One Supply Chain, 127,000By Tom Steinert-Threlkeld | Posted 2006-01-20 Print
More than five years ago, the world's largest food maker set out to standardize how it operates around the world. GLOBE, or the Global Business Excellence program, is aimed at getting far-flung operations to use a single system to predict demand, purchaseProducts">
Nestlé may be known best for its chocolates, coffee, infant formula and condensed milk. But it's a lot more complex and sizable than that.
It's the world's largest food company, with almost $70 billion in annual sales. By comparison, the largest food company based in the U.S., Kraft Foods, is less than half that size, with $33 billion in annual sales. Nestlé's biggest Europe-based competitor, Unilever, has about $54 billion in sales.
The real trick: Nestlé gets to its huge size by selling lots of small-ticket items-Kit Kat, now the world's largest-selling candy bar; Buitoni spaghetti; Maggi packet soups; Lactogen dried milk for infants; and Perrier sparkling water.
Nestlé operates in some 200 nations, including places that are not yet members of the United Nations. It runs 511 factories and employs 247,000 executives, managers, staff and production workers worldwide.
For Nestlé, nothing is simple. The closest product it has to a global brand is Nescafé; more than 100 billion cups are consumed each year. But there are more than 200 formulations, to suit local tastes. All told, the company produces 127,000 different types and sizes of products.
Out of this complexity, Brabeck, Nestlé's CEO since 1997, wanted to bring some order, at least in how the company operates the businesses that support the marketing of its vast array of brands, products and factories.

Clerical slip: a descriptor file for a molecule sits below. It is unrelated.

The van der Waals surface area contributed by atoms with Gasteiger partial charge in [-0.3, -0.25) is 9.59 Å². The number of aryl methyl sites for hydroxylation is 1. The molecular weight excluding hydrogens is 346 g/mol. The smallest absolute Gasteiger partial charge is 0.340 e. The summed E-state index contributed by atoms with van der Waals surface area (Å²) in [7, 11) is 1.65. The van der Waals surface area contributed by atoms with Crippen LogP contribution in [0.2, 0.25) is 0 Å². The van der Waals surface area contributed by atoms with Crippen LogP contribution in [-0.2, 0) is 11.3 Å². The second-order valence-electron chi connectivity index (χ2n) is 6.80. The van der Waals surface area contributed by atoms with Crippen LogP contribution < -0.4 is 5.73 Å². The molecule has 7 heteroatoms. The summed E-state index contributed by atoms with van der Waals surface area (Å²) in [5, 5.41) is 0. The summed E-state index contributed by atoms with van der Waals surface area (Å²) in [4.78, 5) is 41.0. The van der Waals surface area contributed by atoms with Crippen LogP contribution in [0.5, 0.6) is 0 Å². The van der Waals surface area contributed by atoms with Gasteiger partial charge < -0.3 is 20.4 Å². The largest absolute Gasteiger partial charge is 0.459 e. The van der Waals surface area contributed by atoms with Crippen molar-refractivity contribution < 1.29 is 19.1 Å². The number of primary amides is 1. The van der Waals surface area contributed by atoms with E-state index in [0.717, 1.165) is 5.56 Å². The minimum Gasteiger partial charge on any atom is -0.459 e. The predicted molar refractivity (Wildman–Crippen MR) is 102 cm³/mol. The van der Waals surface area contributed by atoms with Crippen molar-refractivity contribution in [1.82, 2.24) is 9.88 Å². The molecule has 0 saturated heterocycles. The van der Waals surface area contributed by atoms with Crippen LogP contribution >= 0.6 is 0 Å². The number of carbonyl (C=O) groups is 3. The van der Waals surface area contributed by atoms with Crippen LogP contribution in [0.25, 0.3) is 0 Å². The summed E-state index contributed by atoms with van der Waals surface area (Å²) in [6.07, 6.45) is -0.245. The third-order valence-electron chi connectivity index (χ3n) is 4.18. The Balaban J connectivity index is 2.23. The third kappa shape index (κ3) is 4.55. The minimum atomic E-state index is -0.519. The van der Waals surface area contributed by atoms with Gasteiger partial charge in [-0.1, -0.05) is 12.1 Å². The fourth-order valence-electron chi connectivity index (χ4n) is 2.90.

Keeping control of its thousands of supply chains, scores of methods of predicting demand, and its uncountable variety of ways of invoicing customers and collecting payments was becoming ever more difficult and eating into the company's bottom line.
From 1994 to 1999, the amount spent on its information systems went up by a third, from approximately $575 million to $750 million a year. Those costs were escalating, while the company was shrinking. Nestlé, under Brabeck, had been selling off some properties, such as Carnation, that it no longer felt were strategic.
As a percentage of sales, keeping track of what Nestlé was selling, how it got to market and how it got paid had risen from 1.2% of its $48.1 billion in sales in 1994 to 1.6% of $46.9 billion in 1999.
One of the culprits, according to Olivier Gouin, at the time chief information officer for the company's business in France, was uncoordinated introductions of planning and management systems from SAP, the progenitor of enterprise resource planning software. In 1984, Nestlé introduced its first SAP system. By 1995, 14 countries ran their businesses on SAP. And each implemented the same software, known as R/2, in a different way. Data was formatted differently. Forms were handled differently. As a result, the company's costs to maintain the system were going up, and the process of consolidating reports-to determine overall financial results-was becoming more difficult, not easier.
Enough was enough. By April 2000, Brabeck, then-chief financial officer Mario Corti-who a year later would move to Swissair in an attempt to rescue that company-and Nestlé's entire executive board would back a $2.4 billion attempt to force its confederation of global businesses to operate as if they were a single unit.
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